Jonny comments: “I’m ready to go and take on this challenge. First and foremost, I’m an athlete. My injury hasn’t changed this. It may cause me to rethink my approach, but intrinsically the challenge is the same- with the right attitude and hard work, anything is achievable.

“I’m delighted to be working together with Business Leader to have their media support.”

Business Leader is covering Jonny’s expedition and will be hosting a speaking event with him in the coming months.

Click here to read the full article on Business Leader.

Olney Theatre reimagines ‘The Music Man’ with a deaf Harold Hill

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James Caverly plays professor Harold Hill in The Music Man at Olney Theatre Center. (Teresa Castracane Photography)

By , The Washington Post

James Caverly was working as a carpenter in Olney Theatre Center’s scene shop some seven years ago when he laid the foundation for an unconventional undertaking: a production of “The Music Man” featuring a blend of deaf and hearing actors.

At the time, the Gallaudet University alumnus was finding roles for deaf actors hard to come by. Having recently seen Deaf West’s 2015 production of “Spring Awakening” — performed on Broadway in American Sign Language and spoken English — Caverly thought the time was right for a D.C. theater to follow suit. So when Olney Artistic Director Jason Loewith encouraged staff to approach him with ideas for shows, Caverly spoke up.

“It’s like when Frankenstein’s monster came up to Dr. Frankenstein and said, ‘I need a wife,’ ” Caverly says during a recent video chat. “That was me with Jason Loewith saying, ‘Hey, I need a production.’ ” (With the exception of Loewith, all interviews for this story were conducted with the assistance of an ASL interpreter.)

The sales pitch worked: Loewith greenlighted a workshop to explore Caverly’s concept, then set the musical for the summer of 2021 before the coronavirus pandemic intervened. During the delay, Caverly’s profile spiked: He booked a recurring role on Steve Martin and Martin Short’s Hulu comedy “Only Murders in the Building,” earning widespread acclaim for a nearly silent episode focused on his morally complicated character.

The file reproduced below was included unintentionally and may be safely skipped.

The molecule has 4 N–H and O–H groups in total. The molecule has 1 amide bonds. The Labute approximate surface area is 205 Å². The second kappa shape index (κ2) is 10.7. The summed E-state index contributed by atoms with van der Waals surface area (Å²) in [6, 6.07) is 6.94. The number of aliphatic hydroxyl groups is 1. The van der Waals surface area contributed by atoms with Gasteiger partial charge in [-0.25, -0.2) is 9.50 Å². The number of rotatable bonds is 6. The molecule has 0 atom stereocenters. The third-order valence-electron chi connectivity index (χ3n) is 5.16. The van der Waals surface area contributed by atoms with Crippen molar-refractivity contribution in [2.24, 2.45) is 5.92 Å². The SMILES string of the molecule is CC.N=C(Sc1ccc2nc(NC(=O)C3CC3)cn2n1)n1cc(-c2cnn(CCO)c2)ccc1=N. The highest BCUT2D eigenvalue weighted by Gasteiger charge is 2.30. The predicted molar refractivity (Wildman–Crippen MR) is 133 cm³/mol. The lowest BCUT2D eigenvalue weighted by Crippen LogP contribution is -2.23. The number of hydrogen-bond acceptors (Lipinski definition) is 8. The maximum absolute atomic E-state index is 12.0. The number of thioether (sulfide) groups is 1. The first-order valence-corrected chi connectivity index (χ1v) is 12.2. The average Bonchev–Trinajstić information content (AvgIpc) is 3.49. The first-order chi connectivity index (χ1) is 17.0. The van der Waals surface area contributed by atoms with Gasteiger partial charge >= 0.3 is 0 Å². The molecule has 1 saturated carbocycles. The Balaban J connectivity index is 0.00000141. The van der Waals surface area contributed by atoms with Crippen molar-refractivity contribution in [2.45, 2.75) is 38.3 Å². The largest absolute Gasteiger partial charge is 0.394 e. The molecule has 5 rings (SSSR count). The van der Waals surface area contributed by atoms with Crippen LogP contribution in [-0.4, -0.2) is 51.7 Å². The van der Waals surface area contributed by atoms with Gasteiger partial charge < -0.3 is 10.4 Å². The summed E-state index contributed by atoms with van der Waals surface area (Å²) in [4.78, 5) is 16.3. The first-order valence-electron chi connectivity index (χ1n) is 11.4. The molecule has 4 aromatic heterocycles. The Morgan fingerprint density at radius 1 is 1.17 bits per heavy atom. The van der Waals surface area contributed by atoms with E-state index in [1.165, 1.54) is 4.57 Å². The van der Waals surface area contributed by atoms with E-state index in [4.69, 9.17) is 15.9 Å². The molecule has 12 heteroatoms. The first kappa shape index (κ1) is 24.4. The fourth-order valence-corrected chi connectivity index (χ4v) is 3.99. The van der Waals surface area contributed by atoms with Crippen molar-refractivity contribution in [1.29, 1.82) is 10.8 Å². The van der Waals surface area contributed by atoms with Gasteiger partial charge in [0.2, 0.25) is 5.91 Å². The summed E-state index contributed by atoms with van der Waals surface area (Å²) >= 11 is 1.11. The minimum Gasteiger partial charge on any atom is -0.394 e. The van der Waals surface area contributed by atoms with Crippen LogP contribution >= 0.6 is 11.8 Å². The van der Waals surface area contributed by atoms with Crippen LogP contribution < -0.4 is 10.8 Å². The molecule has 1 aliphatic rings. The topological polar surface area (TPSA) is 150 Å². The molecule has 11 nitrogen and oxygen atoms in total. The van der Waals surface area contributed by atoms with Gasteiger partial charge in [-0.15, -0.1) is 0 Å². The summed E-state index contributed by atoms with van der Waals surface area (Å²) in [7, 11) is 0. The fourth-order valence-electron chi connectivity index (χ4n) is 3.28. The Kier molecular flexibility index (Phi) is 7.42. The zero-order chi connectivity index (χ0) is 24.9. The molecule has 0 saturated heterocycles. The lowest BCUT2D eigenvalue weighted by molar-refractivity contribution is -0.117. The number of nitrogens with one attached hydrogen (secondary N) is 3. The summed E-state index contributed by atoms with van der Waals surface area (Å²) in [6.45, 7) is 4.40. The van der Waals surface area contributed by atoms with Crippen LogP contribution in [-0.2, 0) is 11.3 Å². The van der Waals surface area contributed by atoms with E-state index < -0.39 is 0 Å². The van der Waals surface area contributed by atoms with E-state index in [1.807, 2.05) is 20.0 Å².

Equipped with newfound cachet, Caverly has returned to Olney — this time, leaving his carpentry tools behind. Featuring deaf, hearing and hard of hearing actors, with Caverly starring as slippery con man Harold Hill, a bilingual production of “The Music Man” marches onto the theater’s main stage this week.

“What [Caverly] possesses is a presence and a charm and a charisma and a drive and a passion that is, in some way, Harold Hill,” Loewith says. “I mean, think about how he got this production to happen: He totally Harold Hilled me. But he’s a con man that I like.”

Olney’s production of “The Music Man” features a cast that mixes deaf, hard of hearing and hearing actors. (Teresa Castracane Photography)

In fitting Hill fashion, Caverly won over his mark despite some initial skepticism. Although Loewith says his concerns were mostly focused on the logistics of staging what’s traditionally a sprawling show, he also recalled pressing Caverly on the idea’s artistic merits.

“I didn’t want to just do it as, ‘Here’s us being inclusive,’ ” Loewith says. “I wanted to be like, ‘What is a musical that needs this kind of storytelling?’ ”

That’s when Caverly filled in Loewith on the history of Martha’s Vineyard: In the 19th century, a genetic anomaly led to such a prominent deaf population — about 1 in 25 residents — that the island’s native sign language became ubiquitous, and deaf people were fully integrated into the community.